Underwater inspections conducted with robot submarines at the site of BP's Deepwater Horizon rig disaster have failed to identify the source of a persistent sheen on the surface of the Gulf of Mexico, officials said yesterday. It's not all bad news: The Coast Guard and BP both said the recent inspections confirmed the well that blew out in April 2010 remains secure and isn't leaking oil. Relief wells drilled in 2010 to stop the gusher also were found to be secure during the four-day survey, BP said. The Coast Guard has said the sheen can't be recovered and doesn't pose a risk to the shoreline.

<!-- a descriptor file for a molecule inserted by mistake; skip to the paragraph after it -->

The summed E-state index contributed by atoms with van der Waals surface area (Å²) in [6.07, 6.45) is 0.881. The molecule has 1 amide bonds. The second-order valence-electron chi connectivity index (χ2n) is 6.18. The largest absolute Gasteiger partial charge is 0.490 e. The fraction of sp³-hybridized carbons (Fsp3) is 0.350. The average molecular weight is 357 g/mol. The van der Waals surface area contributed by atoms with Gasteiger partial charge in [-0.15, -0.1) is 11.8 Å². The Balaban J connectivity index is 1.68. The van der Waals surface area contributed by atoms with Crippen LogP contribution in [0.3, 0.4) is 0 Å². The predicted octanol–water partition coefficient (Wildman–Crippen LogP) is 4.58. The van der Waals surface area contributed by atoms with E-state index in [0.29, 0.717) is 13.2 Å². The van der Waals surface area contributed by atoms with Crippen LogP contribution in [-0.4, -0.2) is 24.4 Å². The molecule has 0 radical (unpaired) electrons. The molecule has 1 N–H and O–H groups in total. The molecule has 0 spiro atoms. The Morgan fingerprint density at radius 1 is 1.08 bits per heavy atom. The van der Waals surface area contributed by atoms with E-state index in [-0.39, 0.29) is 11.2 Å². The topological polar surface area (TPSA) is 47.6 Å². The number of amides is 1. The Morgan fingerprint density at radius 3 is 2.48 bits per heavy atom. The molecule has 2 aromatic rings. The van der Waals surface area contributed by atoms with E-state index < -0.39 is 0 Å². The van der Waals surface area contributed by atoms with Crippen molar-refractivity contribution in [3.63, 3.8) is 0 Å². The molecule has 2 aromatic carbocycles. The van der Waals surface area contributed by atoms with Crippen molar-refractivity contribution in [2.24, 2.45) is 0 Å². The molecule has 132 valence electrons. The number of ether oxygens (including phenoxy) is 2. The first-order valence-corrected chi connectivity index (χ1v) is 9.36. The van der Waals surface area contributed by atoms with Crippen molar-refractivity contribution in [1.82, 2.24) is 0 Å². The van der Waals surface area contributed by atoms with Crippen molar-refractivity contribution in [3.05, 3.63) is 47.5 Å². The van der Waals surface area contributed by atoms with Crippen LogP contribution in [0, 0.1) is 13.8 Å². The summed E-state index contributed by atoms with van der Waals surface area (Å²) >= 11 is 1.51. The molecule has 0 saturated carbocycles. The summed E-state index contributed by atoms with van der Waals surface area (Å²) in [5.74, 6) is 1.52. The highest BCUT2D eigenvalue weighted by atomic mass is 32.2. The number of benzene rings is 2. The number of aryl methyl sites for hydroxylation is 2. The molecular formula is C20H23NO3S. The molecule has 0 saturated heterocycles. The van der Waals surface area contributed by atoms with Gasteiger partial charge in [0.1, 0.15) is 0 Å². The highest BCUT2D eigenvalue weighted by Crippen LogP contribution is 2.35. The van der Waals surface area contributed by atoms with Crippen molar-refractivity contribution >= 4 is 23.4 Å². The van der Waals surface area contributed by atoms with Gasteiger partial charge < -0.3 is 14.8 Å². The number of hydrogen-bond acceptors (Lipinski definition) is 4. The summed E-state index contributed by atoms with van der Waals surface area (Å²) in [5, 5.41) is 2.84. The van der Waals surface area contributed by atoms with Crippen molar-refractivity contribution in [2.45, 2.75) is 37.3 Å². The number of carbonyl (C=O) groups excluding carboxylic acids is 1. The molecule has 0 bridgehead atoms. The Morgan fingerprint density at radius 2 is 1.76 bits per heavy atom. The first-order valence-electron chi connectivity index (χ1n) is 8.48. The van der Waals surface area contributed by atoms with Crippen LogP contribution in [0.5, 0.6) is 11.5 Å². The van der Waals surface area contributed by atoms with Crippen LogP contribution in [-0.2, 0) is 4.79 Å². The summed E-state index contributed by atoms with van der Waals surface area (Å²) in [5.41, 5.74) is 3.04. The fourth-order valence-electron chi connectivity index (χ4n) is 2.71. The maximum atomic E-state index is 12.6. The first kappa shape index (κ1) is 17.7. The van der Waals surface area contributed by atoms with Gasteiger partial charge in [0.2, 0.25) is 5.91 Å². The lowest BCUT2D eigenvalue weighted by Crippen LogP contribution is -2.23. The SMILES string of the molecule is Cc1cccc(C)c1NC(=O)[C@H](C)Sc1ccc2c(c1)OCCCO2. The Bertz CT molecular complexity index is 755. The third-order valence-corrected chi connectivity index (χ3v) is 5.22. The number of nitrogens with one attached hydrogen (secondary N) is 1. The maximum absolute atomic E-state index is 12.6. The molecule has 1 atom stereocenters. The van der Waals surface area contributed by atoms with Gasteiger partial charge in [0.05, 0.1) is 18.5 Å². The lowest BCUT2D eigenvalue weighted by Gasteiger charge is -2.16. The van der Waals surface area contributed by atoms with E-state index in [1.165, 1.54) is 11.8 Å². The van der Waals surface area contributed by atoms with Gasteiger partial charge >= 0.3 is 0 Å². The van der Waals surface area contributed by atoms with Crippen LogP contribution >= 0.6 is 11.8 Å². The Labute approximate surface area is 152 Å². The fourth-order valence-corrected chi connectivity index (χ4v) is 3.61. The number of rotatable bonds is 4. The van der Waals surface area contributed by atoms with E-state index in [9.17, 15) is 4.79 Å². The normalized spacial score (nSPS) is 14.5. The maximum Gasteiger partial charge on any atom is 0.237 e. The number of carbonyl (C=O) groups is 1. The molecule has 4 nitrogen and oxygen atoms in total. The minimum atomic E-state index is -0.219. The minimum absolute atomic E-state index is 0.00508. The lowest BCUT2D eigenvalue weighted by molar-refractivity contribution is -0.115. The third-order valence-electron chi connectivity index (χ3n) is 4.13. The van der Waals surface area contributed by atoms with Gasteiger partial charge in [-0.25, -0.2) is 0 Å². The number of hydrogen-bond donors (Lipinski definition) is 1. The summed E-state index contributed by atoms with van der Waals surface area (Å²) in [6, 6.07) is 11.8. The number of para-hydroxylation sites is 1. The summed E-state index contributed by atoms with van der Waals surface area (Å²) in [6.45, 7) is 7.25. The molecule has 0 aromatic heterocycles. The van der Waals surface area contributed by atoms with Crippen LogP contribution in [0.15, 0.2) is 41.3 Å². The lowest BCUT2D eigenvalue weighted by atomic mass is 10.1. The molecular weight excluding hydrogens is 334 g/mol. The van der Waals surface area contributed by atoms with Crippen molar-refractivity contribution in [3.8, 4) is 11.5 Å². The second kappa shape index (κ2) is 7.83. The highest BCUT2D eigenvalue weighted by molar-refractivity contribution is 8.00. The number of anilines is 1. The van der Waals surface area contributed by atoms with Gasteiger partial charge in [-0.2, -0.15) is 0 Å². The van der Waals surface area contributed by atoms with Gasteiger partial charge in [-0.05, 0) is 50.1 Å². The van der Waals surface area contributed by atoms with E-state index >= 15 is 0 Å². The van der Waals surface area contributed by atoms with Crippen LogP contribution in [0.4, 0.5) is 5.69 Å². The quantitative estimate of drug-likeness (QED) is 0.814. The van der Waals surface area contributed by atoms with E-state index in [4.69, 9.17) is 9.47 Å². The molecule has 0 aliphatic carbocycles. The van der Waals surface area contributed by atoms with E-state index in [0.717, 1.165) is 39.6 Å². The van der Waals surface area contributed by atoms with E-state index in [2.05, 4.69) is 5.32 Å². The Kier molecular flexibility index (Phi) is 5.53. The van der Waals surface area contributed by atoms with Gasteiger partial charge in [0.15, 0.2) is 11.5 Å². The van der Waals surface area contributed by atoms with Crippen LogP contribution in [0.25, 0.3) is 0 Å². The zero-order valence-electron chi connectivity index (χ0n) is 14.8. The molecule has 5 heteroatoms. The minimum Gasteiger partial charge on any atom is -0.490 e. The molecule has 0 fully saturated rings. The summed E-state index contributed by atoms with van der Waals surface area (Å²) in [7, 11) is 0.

However, investigators collected samples of a white, cloudy substance that appeared to be coming from several areas on the overturned rig on the sea floor. Lab tests were planned on the samples of the substance, which isn't believed to be oil. "Next steps are being considered as we await the lab results and more detailed analysis of the video shot during the mission," says a Coast Guard statement. After a sheen was spotted near the site of the blowout in September, workers capped and plugged the steel container that was suspected to be the source. On Nov. 2, however, BP reported another sheen in the same area. (Read more Gulf oil spill stories.)